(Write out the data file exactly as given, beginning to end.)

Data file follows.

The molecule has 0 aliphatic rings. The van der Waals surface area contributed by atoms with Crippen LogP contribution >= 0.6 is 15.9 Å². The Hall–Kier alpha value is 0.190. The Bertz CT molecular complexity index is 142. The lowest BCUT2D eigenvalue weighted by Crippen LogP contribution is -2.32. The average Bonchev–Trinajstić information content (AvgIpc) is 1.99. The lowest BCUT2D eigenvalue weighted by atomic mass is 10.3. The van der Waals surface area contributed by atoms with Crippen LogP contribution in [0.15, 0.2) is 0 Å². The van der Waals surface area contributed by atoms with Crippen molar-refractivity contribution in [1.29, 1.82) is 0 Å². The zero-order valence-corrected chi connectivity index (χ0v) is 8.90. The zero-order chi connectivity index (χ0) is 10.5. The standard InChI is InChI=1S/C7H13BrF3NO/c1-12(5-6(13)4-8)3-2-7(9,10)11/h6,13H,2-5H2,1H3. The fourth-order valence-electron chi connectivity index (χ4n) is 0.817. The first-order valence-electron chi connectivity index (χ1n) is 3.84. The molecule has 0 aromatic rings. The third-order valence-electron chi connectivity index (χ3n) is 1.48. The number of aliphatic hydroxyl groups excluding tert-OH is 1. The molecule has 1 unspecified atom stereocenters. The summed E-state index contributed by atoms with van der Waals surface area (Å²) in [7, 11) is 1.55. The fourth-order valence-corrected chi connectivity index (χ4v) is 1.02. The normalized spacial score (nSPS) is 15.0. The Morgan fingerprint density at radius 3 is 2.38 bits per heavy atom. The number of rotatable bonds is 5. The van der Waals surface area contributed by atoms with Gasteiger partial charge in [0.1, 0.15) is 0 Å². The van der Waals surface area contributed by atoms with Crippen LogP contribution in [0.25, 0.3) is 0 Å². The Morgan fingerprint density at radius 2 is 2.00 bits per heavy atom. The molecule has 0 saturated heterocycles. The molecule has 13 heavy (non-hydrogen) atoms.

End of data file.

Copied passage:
The molecule has 0 aliphatic rings. The van der Waals surface area contributed by atoms with Crippen LogP contribution >= 0.6 is 15.9 Å². The Hall–Kier alpha value is 0.190. The Bertz CT molecular complexity index is 142. The lowest BCUT2D eigenvalue weighted by Crippen LogP contribution is -2.32. The average Bonchev–Trinajstić information content (AvgIpc) is 1.99. The lowest BCUT2D eigenvalue weighted by atomic mass is 10.3. The van der Waals surface area contributed by atoms with Crippen LogP contribution in [0.15, 0.2) is 0 Å². The van der Waals surface area contributed by atoms with Crippen molar-refractivity contribution in [1.29, 1.82) is 0 Å². The zero-order valence-corrected chi connectivity index (χ0v) is 8.90. The zero-order chi connectivity index (χ0) is 10.5. The standard InChI is InChI=1S/C7H13BrF3NO/c1-12(5-6(13)4-8)3-2-7(9,10)11/h6,13H,2-5H2,1H3. The fourth-order valence-electron chi connectivity index (χ4n) is 0.817. The first-order valence-electron chi connectivity index (χ1n) is 3.84. The molecule has 0 aromatic rings. The third-order valence-electron chi connectivity index (χ3n) is 1.48. The number of aliphatic hydroxyl groups excluding tert-OH is 1. The molecule has 1 unspecified atom stereocenters. The summed E-state index contributed by atoms with van der Waals surface area (Å²) in [7, 11) is 1.55. The fourth-order valence-corrected chi connectivity index (χ4v) is 1.02. The normalized spacial score (nSPS) is 15.0. The Morgan fingerprint density at radius 3 is 2.38 bits per heavy atom. The number of rotatable bonds is 5. The van der Waals surface area contributed by atoms with Gasteiger partial charge in [0.1, 0.15) is 0 Å². The van der Waals surface area contributed by atoms with Crippen LogP contribution in [0.25, 0.3) is 0 Å². The Morgan fingerprint density at radius 2 is 2.00 bits per heavy atom. The molecule has 0 saturated heterocycles. The molecule has 13 heavy (non-hydrogen) atoms.